CSC are planning to use their Cloud model as a basis for delivering their Managed Services solution. The also aim to deliver IQ, and OQ, out-of-the box. This’ll be a great advantage for Pharma companies. They only have to worry about the PQ. This allows the benefits of the cloud to be realised, while remaining compliant.
User Interface Strategy
Currently CSC offers two interfaces for their FirstDoc product.
- They makes use of Documentum’s native client – Webtop – and adds their own “compliance logic” to it.
- SPX web parts – these are specially developed SharePoint web parts that expose (most of) the FirstDoc functionality, and allow users to interact with documents in a Documentum docbase.
EMC has announced that they will be retiring Webtop. CSC UI strategy addresses this.
EMC have released xCP (xCelerated Composition Platform). This is a new technology that they have developed that offers for quick application development, through configuration rather than coding. (EMC have written a white paper on xCP that you can download).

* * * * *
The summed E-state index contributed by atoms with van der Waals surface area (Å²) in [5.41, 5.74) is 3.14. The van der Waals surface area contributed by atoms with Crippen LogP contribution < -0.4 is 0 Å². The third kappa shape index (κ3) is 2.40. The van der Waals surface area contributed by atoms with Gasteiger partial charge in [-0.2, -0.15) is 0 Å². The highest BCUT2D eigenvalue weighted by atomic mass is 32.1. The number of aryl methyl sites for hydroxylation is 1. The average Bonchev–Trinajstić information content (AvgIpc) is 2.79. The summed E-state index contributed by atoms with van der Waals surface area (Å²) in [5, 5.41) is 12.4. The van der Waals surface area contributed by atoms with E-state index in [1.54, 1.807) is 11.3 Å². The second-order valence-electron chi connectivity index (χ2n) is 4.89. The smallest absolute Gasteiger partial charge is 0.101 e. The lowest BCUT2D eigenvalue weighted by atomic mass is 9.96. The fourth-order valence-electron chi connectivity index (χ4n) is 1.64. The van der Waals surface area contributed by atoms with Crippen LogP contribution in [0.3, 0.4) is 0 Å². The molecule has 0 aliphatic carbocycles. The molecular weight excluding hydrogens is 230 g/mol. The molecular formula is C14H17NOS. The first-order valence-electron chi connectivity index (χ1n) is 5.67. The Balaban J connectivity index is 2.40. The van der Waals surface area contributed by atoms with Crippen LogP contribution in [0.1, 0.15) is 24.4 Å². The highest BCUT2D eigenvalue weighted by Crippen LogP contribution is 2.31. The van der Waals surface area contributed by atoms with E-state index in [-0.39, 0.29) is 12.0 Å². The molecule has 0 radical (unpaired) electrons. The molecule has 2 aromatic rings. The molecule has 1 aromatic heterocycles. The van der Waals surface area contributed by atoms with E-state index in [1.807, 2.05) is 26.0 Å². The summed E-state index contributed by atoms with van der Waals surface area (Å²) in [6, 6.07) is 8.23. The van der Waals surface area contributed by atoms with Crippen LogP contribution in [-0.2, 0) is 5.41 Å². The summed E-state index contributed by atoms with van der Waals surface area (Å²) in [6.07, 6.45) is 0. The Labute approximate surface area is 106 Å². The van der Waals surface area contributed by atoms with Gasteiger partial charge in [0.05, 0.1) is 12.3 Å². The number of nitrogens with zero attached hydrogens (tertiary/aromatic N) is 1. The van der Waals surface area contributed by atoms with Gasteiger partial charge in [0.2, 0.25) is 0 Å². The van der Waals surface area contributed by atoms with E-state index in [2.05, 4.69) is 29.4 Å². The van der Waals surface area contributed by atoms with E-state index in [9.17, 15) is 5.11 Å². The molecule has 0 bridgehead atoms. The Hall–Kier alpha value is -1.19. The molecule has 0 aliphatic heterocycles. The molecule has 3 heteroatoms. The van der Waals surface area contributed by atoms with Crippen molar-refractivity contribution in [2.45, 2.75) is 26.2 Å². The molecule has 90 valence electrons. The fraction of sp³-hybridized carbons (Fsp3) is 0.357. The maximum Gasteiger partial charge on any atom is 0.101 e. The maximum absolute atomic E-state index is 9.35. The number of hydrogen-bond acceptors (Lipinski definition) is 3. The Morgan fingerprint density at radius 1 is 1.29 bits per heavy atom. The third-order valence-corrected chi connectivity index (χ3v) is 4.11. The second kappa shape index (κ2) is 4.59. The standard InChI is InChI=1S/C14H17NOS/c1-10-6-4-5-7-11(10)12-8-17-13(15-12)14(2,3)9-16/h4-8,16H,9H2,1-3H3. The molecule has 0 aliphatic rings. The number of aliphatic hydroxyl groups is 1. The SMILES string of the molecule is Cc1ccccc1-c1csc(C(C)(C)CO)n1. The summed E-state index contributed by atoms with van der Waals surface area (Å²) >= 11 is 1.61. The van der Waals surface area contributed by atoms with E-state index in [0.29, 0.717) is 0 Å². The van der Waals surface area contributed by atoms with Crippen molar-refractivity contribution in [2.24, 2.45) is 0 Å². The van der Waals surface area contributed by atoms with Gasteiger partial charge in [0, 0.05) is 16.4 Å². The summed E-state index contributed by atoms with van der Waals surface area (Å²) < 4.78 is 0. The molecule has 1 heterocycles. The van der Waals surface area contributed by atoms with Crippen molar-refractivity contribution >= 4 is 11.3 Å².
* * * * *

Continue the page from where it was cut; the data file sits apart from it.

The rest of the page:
EMC released xCP to the world a couple of years ago with much fanfare. At the time they were promoting as a technology for “case management”. Since then, they have changed their message, and now promote xCP to be “the” interface solution.
The current version of xCP is 1.5. EMC will be bringing out version 2.0 which will still focus on Case Based applications, but CSC have been invited to be involved with version 2.1. They plan to assess the gap between FirstDoc requirements and xCP version 2.0 capabilities so that they can contribute suitable requirements.
CSC plan to continue supporting SPX. SPX stands for SharePoint eXperience and, as mentioned above includes specially designed webparts that can be placed on a SharePoint web site, and allow the users to interact with FirstDocs docbases.
SPX has come a long way since the initial release. CSC’s goal is to close the gap between the functionality available in SPX and that in Webtop. They are not quite there yet, but are getting very close.
While xCP will allow developers to easily create an user interface, SPX has the benefit of being very flexible. The web parts can be dragged easily to different places on the web page, allowing a Portal to be built that matches the way users want to work.
While working on part4 of this series, I noticed a CSC job advertisement for a Senior Product S/W Developer. Looking at the job functions, as well as the qualifications required, it looks like CSC are ramping up their SPX resources.